Today, we’re sharing 4 Tips to Remember When Creating an Estate Plan to remember as you begin the process of creating an estate plan or simply want to evaluate the one you currently have in place.
According to the U.S. Census, approximately five million moms stay at home with their children. Before heading down this path, step one is to examine your finances and make sure you’re taking care of the financial changes that come with leaving the workplace.
Today’s post examines the next steps to take once you’re in retirement and are already drawing money from your 401(k) or IRA.
Thinking of investing in a rental property? In today’s post we discuss 3 things you may want to consider before doing so.
No one knows what asset class, or sector is going to rule the investment world next, or how rapidly things might change. Rebalancing helps you capitalize on diversification.
Keeping your investments secure is more important than your home, your car or even your current job. Just think about this—if you were to lose your home, car, or job today, they could eventually be replaced.
But a lifetime of investments? That’s something you don’t ever want placed in peril.
At the most basic level, the new law limits the amount of “fine print” and doesn’t allow investment advisers to trick investors or otherwise mislead them. As stated, advisers must look out for their clients’ interests first.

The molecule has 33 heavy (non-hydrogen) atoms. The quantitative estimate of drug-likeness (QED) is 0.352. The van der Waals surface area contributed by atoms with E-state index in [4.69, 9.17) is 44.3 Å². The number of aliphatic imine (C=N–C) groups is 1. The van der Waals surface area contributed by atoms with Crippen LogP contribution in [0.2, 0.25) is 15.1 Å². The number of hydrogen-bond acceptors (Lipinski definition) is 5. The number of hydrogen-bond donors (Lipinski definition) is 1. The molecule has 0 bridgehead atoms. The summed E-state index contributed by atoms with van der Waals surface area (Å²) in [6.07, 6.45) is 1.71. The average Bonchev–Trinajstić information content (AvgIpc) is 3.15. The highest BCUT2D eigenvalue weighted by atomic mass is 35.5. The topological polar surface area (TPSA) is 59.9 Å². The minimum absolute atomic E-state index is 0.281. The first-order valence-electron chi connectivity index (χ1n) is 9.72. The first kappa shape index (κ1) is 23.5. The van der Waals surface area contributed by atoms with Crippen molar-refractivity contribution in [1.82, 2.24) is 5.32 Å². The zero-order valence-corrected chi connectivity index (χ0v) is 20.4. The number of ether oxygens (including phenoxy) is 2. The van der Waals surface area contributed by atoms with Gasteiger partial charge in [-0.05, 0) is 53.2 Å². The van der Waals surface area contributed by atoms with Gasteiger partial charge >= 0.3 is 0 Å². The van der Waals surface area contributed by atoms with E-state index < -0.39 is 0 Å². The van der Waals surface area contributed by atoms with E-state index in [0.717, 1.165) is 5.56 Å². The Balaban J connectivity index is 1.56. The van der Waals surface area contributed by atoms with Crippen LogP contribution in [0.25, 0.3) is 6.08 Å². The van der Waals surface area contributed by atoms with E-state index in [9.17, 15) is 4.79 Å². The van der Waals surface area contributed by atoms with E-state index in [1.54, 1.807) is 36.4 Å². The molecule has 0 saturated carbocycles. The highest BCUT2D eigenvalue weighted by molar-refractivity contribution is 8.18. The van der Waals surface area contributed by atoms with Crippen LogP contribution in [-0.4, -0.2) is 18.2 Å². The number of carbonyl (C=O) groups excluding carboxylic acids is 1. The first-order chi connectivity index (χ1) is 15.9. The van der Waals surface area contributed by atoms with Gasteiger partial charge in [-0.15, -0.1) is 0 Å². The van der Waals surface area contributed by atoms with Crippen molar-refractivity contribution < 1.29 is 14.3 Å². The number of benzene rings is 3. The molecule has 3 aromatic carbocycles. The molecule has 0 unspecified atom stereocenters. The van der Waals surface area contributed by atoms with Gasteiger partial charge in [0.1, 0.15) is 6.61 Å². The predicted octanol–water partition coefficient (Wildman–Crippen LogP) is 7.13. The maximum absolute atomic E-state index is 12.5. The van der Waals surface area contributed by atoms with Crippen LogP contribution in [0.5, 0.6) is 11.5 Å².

A measure was approved by the House and passed by the Senate near the end of 2015 to bring three popular Social Security claiming strategies to an end:
- File-and-suspend: When a spouse reaches full retirement age, he/she may file for Social Security benefits and immediately suspend them until age 70 to continue accruing delayed retirement credits.
- Filing for a restricted claim of spousal benefits: When a spouse reaches full retirement age and has yet to file for any benefits, he/she may file a restricted application which allows him/her to claim spousal benefits if the other spouse has already filed for benefits.
- Retroactive Lump Sum Payments: A person with suspended benefits may elect to request payments retroactive back to their filing date.
What do these changes mean to you? That is what we address in today’s post.